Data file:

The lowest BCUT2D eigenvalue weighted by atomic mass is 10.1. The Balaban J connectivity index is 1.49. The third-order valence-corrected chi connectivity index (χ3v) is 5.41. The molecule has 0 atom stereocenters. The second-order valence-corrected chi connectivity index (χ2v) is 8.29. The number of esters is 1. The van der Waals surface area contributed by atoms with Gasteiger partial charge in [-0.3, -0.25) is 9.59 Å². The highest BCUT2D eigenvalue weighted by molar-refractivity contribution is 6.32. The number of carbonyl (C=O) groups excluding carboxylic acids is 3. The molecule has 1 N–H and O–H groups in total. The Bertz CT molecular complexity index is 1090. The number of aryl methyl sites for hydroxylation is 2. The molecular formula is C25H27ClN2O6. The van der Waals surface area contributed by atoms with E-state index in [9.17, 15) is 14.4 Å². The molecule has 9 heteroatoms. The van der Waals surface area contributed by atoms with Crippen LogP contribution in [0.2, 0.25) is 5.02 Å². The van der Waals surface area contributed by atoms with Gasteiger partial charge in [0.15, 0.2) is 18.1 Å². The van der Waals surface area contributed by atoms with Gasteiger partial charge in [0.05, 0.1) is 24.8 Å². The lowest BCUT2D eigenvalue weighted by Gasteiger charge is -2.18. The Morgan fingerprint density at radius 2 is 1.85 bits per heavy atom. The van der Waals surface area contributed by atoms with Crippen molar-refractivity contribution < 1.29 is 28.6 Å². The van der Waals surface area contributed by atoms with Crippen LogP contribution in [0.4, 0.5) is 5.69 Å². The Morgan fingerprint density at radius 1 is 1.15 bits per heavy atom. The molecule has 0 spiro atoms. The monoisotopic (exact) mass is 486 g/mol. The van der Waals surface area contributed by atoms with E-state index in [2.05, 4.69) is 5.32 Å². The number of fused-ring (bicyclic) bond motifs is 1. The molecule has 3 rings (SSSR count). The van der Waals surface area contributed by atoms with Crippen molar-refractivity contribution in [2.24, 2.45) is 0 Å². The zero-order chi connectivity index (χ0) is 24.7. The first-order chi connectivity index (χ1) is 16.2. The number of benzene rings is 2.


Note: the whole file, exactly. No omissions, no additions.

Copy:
The lowest BCUT2D eigenvalue weighted by atomic mass is 10.1. The Balaban J connectivity index is 1.49. The third-order valence-corrected chi connectivity index (χ3v) is 5.41. The molecule has 0 atom stereocenters. The second-order valence-corrected chi connectivity index (χ2v) is 8.29. The number of esters is 1. The van der Waals surface area contributed by atoms with Gasteiger partial charge in [-0.3, -0.25) is 9.59 Å². The highest BCUT2D eigenvalue weighted by molar-refractivity contribution is 6.32. The number of carbonyl (C=O) groups excluding carboxylic acids is 3. The molecule has 1 N–H and O–H groups in total. The Bertz CT molecular complexity index is 1090. The number of aryl methyl sites for hydroxylation is 2. The molecular formula is C25H27ClN2O6. The van der Waals surface area contributed by atoms with E-state index in [9.17, 15) is 14.4 Å². The molecule has 9 heteroatoms. The van der Waals surface area contributed by atoms with Crippen LogP contribution in [0.2, 0.25) is 5.02 Å². The van der Waals surface area contributed by atoms with Gasteiger partial charge in [0.15, 0.2) is 18.1 Å². The van der Waals surface area contributed by atoms with Gasteiger partial charge in [0.05, 0.1) is 24.8 Å². The lowest BCUT2D eigenvalue weighted by Gasteiger charge is -2.18. The Morgan fingerprint density at radius 2 is 1.85 bits per heavy atom. The van der Waals surface area contributed by atoms with Crippen molar-refractivity contribution < 1.29 is 28.6 Å². The van der Waals surface area contributed by atoms with Crippen LogP contribution in [0.4, 0.5) is 5.69 Å². The Morgan fingerprint density at radius 1 is 1.15 bits per heavy atom. The molecule has 0 spiro atoms. The monoisotopic (exact) mass is 486 g/mol. The van der Waals surface area contributed by atoms with E-state index in [2.05, 4.69) is 5.32 Å². The number of fused-ring (bicyclic) bond motifs is 1. The molecule has 3 rings (SSSR count). The van der Waals surface area contributed by atoms with Crippen molar-refractivity contribution in [2.24, 2.45) is 0 Å². The zero-order chi connectivity index (χ0) is 24.7. The first-order chi connectivity index (χ1) is 16.2. The number of benzene rings is 2.